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You may have to pay capital gains tax if you make a profit on the disposal of a property. However, property disposal tax reliefs may be available, especially if the property is, or has been, your only or main residence.
Some or all of the gain on the disposal of a property which is, or has been, your only or main residence may be completely free from tax.
The profit on disposal of your home will be completely exempt from capital gains tax provided that all of the following conditions are met:
You may have to pay capital gains tax if any of the conditions set out above are not met.
If you have lived away from the property for a period of time, that period may not qualify for the private residence relief. However, the last 18 months of ownership will always qualify for relief, provided that the property was your own or main home at some point.
Relief will also be given for the first 12 months of ownership even if you did not live there if it was being built or renovated or you couldn’t sell your previous home and you lived in it as your only or main residence by the end of the 12-month period.
Periods living away from the property may also qualify for relief. Periods of absence totalling up to three years qualify for relief irrespective of the reason for the absence for any reason for periods adding up to 3 years. A period of absence of up to 4 years will qualify for relief if you had to live abroad for work reasons, provided that you lived in the property before and after the absence, unless your work abroad prevented you from doing so.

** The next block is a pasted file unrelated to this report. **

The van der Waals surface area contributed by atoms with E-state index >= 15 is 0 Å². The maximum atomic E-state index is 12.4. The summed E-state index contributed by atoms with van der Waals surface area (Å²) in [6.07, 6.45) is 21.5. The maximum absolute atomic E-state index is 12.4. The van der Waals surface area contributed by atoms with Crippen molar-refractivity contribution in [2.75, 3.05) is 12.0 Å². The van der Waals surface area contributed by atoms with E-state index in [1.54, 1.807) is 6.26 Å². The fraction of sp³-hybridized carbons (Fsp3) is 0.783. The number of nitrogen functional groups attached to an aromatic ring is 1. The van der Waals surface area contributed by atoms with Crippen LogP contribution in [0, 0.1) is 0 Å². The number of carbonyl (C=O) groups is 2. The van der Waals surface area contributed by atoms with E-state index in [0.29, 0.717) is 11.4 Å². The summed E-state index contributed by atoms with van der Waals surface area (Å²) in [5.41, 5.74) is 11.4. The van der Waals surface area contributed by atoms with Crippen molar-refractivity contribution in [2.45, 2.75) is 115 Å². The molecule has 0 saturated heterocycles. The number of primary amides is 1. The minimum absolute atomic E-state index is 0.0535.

If you only own one home you get relief for the last 36 months before you sold your property if it was sold before 6 April 2014, or if you are disabled or in long-term residential care.
The fraction of the gain that qualifies for relief is found by dividing the total periods qualifying for relief by the total period of ownership.
If you dispose of a property which qualifies in part for main residence relief and it has also been let during the period of your ownership, you may be able to claim lettings relief.
The lettings relief available is the lowest of:
If you have more than one home, only one of them can be your main residence for any period for the purposes of this relief. If you own more than one home and you have not nominated one as your main residence, the one that is your main home will usually be the one where you have spent the most time.
If you are married or in a civil partnership and have more than one home between you, you and your spouse or partner can only have one home qualifying for main residence relief.
If you have more than one home, and you are UK resident for tax purposes, you may nominate one of your homes as your main residence, even if in fact it is not your main home. You must do this within two years of acquiring a second home. You can do this by notifying HMRC in writing of the home which you wish to have treated as your main residence for capital gains tax purposes.
The nomination needs to be signed by all of the owners of the property. If you have nominated one of your homes as your main residence, no relief will be available in respect of any other property, apart from the periods that always qualify for relief (e.g. the last 18 months of ownership).
Since 6 April 2015, it has only been possible to nominate an overseas property as your main home if you live in it for at least 90 days in each tax year.